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Cardinals dugout vs. Rockies

St. Louis Cardinals manager Mike Matheny, left, sits on the bench near a heater during the sixth inning of a baseball game against the Colorado Rockies on Tuesday. (AP Photo/Tom Gannam)

It’s a relatively small sample size but the Colorado Rockies easily have been the most troublesome opponent for Jaime Garcia. The Cardinals lefthander entered Tuesday night’s game at Busch Stadium with one of the best won-lost career records of any active starter at 55-34 but he was just 0-3 with an 8.76 earned run average in five outings against the Rockies.

Add another loss to that ledger as Garcia, who never quite found his command in his five-inning stint, walked a season-high four hitters and was in trouble nearly every inning in a 3-1 loss to the Rockies before an announced crowd of 41,109 on an unusually frigid, dank May evening.

The outing was in contrast to Garcia’s recent games, the last two of which were seven-inning outings in which he did not give up an earned run. Garcia (3-3) had ranked fourth in the National League with a 0.95 ratio for walks/hits allowed per inning. But he permitted nine runners in just five innings Tuesday.

“Not the best,” said Garcia. “I’ve just got to do a better job next time.

“They’ve got a really good lineup over there and they weren’t swinging at pitches close to the plate. But, again, no excuses.”

The Cardinals’ record against teams with winning records dropped to 6-14. And, yes, the Rockies are a winning team at 20-18, riding a five-game victory streak.

But manager Mike Matheny read nothing into the Rockies’ career success against Garcia.

“It doesn’t make sense,” Matheny said. “When his stuff’s on, he’s going to be successful against just about anybody. You can probably take into account the times in Colorado where. ... (the altitude) definitely affects breaking balls. There are times when it affects the sinker, so that probably has to be put into the equation.”

Garcia, indeed, has given up 20 hits and 13 earned runs in 8 2/3 innings in his two starts at Colorado, accounting for much of the damage the Rockies have done against him.

There was not much damage done by the locals in either direction on Clark Street as the Blues were blanked in their playoff game. The Cardinals outdrew the Blues although not by as much as usual as only 27,153 customers came through the turnstiles at Busch to watch Chad Bettis and three relievers limit the Cardinals to six singles.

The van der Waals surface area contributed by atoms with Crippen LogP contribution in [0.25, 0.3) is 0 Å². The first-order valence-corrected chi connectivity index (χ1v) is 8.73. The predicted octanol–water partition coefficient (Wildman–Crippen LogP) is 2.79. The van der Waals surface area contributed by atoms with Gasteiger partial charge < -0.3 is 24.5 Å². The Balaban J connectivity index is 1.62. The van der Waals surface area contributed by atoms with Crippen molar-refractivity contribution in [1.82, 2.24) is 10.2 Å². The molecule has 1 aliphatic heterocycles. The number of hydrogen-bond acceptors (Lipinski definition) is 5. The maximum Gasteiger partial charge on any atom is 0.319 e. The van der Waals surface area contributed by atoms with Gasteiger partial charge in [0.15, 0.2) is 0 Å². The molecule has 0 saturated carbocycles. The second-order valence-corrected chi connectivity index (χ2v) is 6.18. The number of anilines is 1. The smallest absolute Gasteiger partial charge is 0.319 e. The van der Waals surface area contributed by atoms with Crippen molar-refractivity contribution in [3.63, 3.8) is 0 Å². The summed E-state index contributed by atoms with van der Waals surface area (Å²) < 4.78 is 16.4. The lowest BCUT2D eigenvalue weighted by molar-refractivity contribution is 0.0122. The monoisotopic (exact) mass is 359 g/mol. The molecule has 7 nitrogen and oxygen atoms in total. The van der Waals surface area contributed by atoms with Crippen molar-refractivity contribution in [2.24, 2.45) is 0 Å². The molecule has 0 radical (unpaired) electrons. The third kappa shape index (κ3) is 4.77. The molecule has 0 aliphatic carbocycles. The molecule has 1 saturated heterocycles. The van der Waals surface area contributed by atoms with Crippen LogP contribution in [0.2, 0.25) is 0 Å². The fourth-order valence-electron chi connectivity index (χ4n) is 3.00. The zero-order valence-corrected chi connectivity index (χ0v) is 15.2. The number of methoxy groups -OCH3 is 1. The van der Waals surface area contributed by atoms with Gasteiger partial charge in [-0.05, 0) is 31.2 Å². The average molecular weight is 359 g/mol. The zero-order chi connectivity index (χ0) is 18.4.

Bettis (4-2) no-hit the Cardinals for four innings and gave up five hits and one run over 6 2/3 innings.

“You’ve got to give him some credit,” said Cardinals catcher Yadier Molina, who was hitless against Bettis but had a single in the ninth.

Colorado’s Carlos Gonzalez chased center fielder Jeremy Hazelbaker to the wall in center for the final out of the first on what would be the longest shot of the night.

Matt Carpenter did roughly the same in the home first, with the same result. Center fielder Charlie Blackmon made the catch near the wall. Carpenter would hit three balls with authority with nothing to show for it.

Blackmon singled for the first hit of the game in the third and stole his third base with one out. Trevor Story struck out for a league-leading 54th time in 152 at-bats before Nolan Arenado drove in his 33rd run with a single in front of a sliding Matt Holliday in left. Blackmon scored, marking the first earned run given up by Garcia after 21 1/3 innings, covering four games.

Garcia’s third walk in four innings, a leadoff pass in the fourth to former Cardinal Mark Reynolds, was the fulcrum for two more runs, one driven in on a forceout grounder by .067-hitting Bettis.

The Cardinals got their first hit, an infield single by Hazelbaker, in the fifth, but they lost their first (and only) challenge.

Diaz grounded to shortstop Story, who fired to second baseman LeMahieu for a forceout. Matheny challenged that LeMahieu had taken his left foot off the bag before gloving the throw but the call held, after technology in New York was consulted.

Diaz was safe at first on the play. Kolten Wong, who had two hits and two walks in extending his hitting streak to five games, kept the inning alive by beating out an infield hit as Story, playing well to his left on a shift, had no play as he scurried to his right to track to Wong’s grounder.

“Great at-bats,” said Matheny. “It’s a good game for (Wong).”

Pinch hitter Brandon Moss flied to deep center, with both runners moving up. Carpenter flied to very deep right to end the inning.

“It looked like Carp got that ball,” Matheny said. “But it also looked like Gonzalez got his in the first. This was the first time really all season the ball didn’t carry, like we had hoped and like it has all season.”

Moss said, “(Busch) was playing big tonight, that’s for sure.

Those balls that Carp hit tonight would have been gone on any normal night. Those are gone in a lot of ball parks. It was just one of those nights. You don’t want to hit it in the air.”

The homer-less game was just the second at Busch this year for the Cardinals, who are only 9-11 at home. And the first time there were no extra-base hits at all.

The Cardinals finally strung together consecutive hits in the seventh. Diaz and Wong both singled with two out and Randal Grichuk pinch hit a run-scoring single.

Lefthander Boone Logan, who had held lefthanded hitters to a .133 average, relieved to face the lefthanded-hitting Carpenter, who had been two for three against Logan. Carpenter sent LeMaheiu to his knees for a hard grounder but the Rockies’ infielder, while still on the ground after making a backhanded stop, fired to first to end the inning.

The top five hitters in the Cardinals’ lineup went one for 19 while the bottom four, counting the pitcher’s spot, were five for 14.

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Rick Hummel is a Cardinals beat writer for the St. Louis Post-Dispatch.